Rolleston House

2 Gloucester Street And Rolleston Avenue, Christchurch

  • Rolleston House.
    Copyright: NZ Historic Places Trust. Taken By: B Carr. Date: 14/02/2011.
  • Rolleston House.
    Copyright: NZ Historic Places Trust. Taken By: B Carr. Date: 14/02/2011.

List Entry Information

List Entry Status Listed List Entry Type Historic Place Category 2 Public Access Private/No Public Access
List Number 3729 Date Entered 6th September 1984

Locationopen/close

Extent of List Entry

Extent includes the land described as Pt Sec 365 Town of Christchurch (CT CB15F/1131), Canterbury Land District, and the building known as Rolleston House, thereon.

City/District Council

Christchurch City

Region

Canterbury Region

Legal description

Pt Sec 365 Town of Christchurch (CT CB15F/1131), Canterbury Land District

Summaryopen/close

Constructed in the 1890s as a two storeyed timber gentlemen’s residence, the building known as Rolleston House on the corner of 2 Gloucester Street and Rolleston Avenue, Christchurch, has architectural significance as an example of the English Domestic Revival Style and has historical and social significance as one of the buildings that comprised Canterbury College’s first male hostel.

The block of land between Antigua Street (now Rolleston Avenue), Gloucester Street, Worcester Street and Montreal Street and was granted by the Crown to Church Property Trustees in 1856, and in 1873 Reverend John Raven became the owner of this block. After Raven’s death in 1886 the sections were sold and further divided. In 1893 the north-west corner sections were purchased by Jessie Helen Bennett, wife of Arthur William Bennett. It is thought that this is when the house was built.

Surrounded by mature trees and a north- and west-fronting timber fence, Rolleston House is a typical late Victorian townhouse, with English Domestic Revival detailing, including half-timbering and overhangs in the gable ends. The fenestration is varied, including bay windows on the ground floor and single and paired sash windows on the first floor. The roof is corrugated steel. When the Bennetts put the house up for sale in September 1916, it was described as containing ‘10 spacious living rooms, also large hall, pantry, store-room, lavatories, cellar, bathroom, wide verandahs facing east, north and west …’.

The Bennetts lived at the corner house for over two decades. In 1914 A W Bennett was appointed Manager of the New Zealand Shipping Company and the following year the Bennetts shifted to Cashmere Hills. It appears that the Bennetts then let out the central city house, and Supreme Court Judge, John Denniston lived there for a year or two. In 1917 the Bennetts sold their ‘splendid two storied residence’ to engineer, Francis Oakley Shacklock. In 1919 Shacklock sold to the university, Canterbury College, where it was House Number 4 as part of a cluster of buildings collectively named Rolleston House and used as a hostel for male students. The Rolleston House hostel, named to honour the former superintendent of Canterbury who encouraged the university’s establishment, was run by a committee of students approved by the College. When the University of Canterbury relocated to a new campus at Ilam in the mid 1970s, Rolleston House was purchased by Christ’s College. It was initially converted into a flat, classrooms and the Clothing Pool and since 1983 this building has served Christ’s College as a day boy house, Rolleston House.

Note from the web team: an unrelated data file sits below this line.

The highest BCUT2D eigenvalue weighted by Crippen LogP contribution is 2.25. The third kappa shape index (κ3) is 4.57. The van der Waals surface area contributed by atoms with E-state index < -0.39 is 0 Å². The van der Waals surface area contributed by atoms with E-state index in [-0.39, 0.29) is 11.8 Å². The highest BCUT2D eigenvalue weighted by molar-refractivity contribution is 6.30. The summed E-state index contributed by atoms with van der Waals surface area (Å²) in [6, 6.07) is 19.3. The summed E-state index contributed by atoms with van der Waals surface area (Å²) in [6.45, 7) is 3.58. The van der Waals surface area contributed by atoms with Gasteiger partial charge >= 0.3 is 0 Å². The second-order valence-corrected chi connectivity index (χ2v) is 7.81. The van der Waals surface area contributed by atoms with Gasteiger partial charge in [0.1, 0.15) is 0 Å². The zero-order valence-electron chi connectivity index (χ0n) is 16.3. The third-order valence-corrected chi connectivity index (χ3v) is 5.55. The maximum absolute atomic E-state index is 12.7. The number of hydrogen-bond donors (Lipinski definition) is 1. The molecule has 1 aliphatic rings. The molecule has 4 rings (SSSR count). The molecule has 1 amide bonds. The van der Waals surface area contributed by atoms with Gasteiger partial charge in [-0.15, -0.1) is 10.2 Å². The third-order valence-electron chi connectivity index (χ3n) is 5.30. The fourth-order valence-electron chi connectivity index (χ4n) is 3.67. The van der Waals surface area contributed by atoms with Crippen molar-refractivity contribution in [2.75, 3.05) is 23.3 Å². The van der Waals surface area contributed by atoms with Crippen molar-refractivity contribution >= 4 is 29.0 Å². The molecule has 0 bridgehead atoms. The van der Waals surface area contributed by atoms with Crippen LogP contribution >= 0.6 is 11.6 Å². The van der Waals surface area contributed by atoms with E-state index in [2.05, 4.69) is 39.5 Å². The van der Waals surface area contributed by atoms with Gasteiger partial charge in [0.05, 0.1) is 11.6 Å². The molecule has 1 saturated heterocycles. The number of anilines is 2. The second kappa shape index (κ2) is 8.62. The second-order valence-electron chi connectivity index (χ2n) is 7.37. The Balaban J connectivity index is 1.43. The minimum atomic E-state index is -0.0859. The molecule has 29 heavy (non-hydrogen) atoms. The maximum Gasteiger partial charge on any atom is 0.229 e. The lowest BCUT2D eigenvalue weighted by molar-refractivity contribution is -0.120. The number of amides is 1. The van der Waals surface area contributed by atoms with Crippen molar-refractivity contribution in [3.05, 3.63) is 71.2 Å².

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Construction Professionalsopen/close

Collins & Harman

One of the two oldest architectural firms in New Zealand, Armson, Collins and Harman was established by William Barnett Armson in 1870. After serving his articles with Armson, John James Collins (1855-1933) bought the practice after the former's death in 1883 and subsequently took Richard Dacre Harman (1859-1927) into partnership four years later. Collins' son, John Goddard Collins (1886-1973), joined the firm in 1903. Armson, Collins and Harman was one of Christchurch's leading architectural practices in the early years of this century.

Notable examples of the firm's work include the Christchurch Press Building (1909), Nazareth House (1909), the former Canterbury College Students Union (1927), the Nurses Memorial Chapel at Christchurch Public Hospital (1927) and the Sign of the Takahe (1936). Their domestic work includes Blue Cliffs Station Homestead (1889) and Meadowbank Homestead, Irwell. In 1928 the firm's name was simplified to Collins and Harman and the firm continues today as Collins Architects Ltd.

With a versatility and competence that betrayed the practice's debt to Armson's skill and professionalism, Collins and Harman designed a wide variety of building types in a range of styles.

Additional informationopen/close

Construction Dates

Completion Date

15th March 2017

Report Written By

Robyn Burgess

Information Sources

Hamilton, 1991 (2)

D Hamilton, Wells, R. The Buildings of Christ's College 1850-1990 Christchurch, 1991.

Other Information

Please note that entry on the New Zealand Heritage List/Rarangi Korero identifies only the heritage values of the property concerned, and should not be construed as advice on the state of the property, or as a comment of its soundness or safety, including in regard to earthquake risk, safety in the event of fire, or insanitary conditions.

A fully referenced upgrade report is available on request from the Southern Region Office of Heritage New Zealand.